Is it our responsibility to cover the expenses for our adult daughter's wedding when she and her husband-to-be have good, professional jobs and earn more than we do? They expect us to do so even though we have limited financial resources after putting our children through college. Do you think this is right? We feel like we're done paying for our adult children's expenses.
There's no right or wrong answer to this question, but we can tell you this much – it's easier for everyone concerned when issues like this have been discussed and decided ahead of time. We've seen many poor financial decisions made in connection with weddings. That's because most weddings tend to "happen" without any real plan. Parents and children often leap into the process by throwing out a lot of exciting ideas without stopping first to think through exactly what they want to accomplish, what it's likely to cost, and whether or not they can afford them.
The best-case scenario is when parents have decided years ahead of time what they intended to do for their children financially as they passed through the various stages of life. In other words, they agreed on what type of college they would pay for and what kinds of expenses they would cover both during and after college, including wedding costs and first-home expenses. If parents haven't thought through those questions, they're apt to face emotional battles later, either between themselves or with their adult children.
The principle here is to avoid creating a "coping gap." A coping gap exists when there is a difference between expectations and reality. If parents can establish realistic expectations for their children early in life, they're in a much better position to reduce conflict during periods of high emotion – for example, after an engagement ring has already been given and the church has already been reserved.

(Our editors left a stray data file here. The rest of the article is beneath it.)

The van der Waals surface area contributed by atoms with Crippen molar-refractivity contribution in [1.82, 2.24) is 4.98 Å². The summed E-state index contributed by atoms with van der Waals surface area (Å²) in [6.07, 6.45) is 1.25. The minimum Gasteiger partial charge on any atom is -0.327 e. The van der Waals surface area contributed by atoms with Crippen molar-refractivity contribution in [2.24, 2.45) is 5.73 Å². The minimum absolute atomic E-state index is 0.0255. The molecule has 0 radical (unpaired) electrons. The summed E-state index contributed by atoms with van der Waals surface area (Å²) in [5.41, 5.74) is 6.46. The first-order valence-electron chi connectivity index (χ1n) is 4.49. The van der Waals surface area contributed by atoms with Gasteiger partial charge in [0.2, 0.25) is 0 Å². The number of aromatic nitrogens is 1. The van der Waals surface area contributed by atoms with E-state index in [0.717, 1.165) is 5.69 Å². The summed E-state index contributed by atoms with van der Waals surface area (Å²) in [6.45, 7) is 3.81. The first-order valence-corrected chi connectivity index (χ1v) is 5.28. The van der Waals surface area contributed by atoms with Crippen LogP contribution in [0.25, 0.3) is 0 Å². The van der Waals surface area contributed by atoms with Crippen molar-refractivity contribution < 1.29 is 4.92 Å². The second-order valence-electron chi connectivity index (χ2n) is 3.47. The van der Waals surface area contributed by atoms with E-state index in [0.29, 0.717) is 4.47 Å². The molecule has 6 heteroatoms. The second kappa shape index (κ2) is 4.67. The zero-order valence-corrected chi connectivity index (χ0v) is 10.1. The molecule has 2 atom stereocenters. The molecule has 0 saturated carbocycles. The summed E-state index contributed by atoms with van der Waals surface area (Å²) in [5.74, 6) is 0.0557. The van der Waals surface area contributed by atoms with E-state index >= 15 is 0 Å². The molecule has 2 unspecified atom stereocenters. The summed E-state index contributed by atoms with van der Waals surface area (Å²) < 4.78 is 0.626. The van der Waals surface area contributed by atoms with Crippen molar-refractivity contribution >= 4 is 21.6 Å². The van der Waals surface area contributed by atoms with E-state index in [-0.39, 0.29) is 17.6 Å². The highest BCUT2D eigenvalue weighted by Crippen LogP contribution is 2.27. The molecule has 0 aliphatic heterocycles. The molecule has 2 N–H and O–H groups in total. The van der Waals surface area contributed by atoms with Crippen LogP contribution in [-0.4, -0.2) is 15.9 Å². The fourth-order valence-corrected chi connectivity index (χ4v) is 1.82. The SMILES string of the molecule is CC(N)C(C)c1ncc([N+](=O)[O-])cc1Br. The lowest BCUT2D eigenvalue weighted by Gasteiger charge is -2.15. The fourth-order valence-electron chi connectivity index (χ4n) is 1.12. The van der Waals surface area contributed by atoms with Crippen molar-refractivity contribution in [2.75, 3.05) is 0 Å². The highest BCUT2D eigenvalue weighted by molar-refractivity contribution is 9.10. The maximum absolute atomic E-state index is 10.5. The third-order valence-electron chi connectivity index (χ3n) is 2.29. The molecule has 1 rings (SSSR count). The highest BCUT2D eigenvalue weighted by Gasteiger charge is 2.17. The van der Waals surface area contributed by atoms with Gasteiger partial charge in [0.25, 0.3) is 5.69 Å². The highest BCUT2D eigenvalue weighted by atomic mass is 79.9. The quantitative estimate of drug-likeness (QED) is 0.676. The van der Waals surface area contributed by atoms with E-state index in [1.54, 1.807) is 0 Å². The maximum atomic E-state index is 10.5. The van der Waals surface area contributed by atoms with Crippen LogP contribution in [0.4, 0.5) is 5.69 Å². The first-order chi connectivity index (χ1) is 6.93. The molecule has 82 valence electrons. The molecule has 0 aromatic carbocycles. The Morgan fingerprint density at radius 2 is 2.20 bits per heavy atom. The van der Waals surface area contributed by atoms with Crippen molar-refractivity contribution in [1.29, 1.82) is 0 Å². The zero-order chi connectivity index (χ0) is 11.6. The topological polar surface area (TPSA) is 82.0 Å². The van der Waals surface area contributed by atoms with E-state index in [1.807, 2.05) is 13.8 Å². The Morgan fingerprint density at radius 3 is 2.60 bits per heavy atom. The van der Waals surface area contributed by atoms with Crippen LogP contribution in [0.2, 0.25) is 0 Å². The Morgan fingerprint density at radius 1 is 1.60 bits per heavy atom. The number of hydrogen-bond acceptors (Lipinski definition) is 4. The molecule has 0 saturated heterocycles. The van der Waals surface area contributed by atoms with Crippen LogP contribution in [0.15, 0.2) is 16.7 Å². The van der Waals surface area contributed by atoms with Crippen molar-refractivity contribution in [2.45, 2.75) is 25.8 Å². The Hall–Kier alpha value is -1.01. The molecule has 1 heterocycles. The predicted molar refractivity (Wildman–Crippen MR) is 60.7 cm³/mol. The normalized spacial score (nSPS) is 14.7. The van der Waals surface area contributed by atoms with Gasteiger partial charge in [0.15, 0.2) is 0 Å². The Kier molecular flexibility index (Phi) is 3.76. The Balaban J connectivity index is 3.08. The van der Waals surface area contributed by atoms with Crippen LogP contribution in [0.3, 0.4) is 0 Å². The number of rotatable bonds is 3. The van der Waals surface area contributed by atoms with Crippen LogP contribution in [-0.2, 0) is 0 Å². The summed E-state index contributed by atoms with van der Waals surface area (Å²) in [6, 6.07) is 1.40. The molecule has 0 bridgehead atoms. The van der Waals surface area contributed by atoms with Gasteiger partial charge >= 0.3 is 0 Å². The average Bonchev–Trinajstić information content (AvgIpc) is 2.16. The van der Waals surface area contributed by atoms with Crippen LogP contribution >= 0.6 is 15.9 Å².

In cases like yours, where this kind of planning apparently hasn't taken place beforehand, we'd suggest that it's still possible for parents to establish some realistic financial parameters. We recommend that you come up with a budget outlining what you are willing to spend on the wedding and then communicate that to your daughter and her fiancé. Tell them that they can spend the budget in any way they want – on a reception, a wedding gown, invitations, flowers, etc. If any money is left over, it can be used as a nest egg or applied to the cost of beginning their married life together. If, on the other hand, your budget falls short of their needs and expectations, let them know that you have financial limitations and that they're free to make up the difference out of their own resources. This may require some sensitivity and a generous amount of diplomatic language on your part, but we believe you can pull it off if you know your own minds and are firm about establishing and maintaining appropriate boundaries.
If you're unsure about your ability to manage the relational aspects of this situation, we'd encourage you to give our Counseling staff a call. They would be happy to listen to your concerns and assist you with some practical suggestions. They can also provide you with referrals to professional Christian family therapists practicing in your local area.
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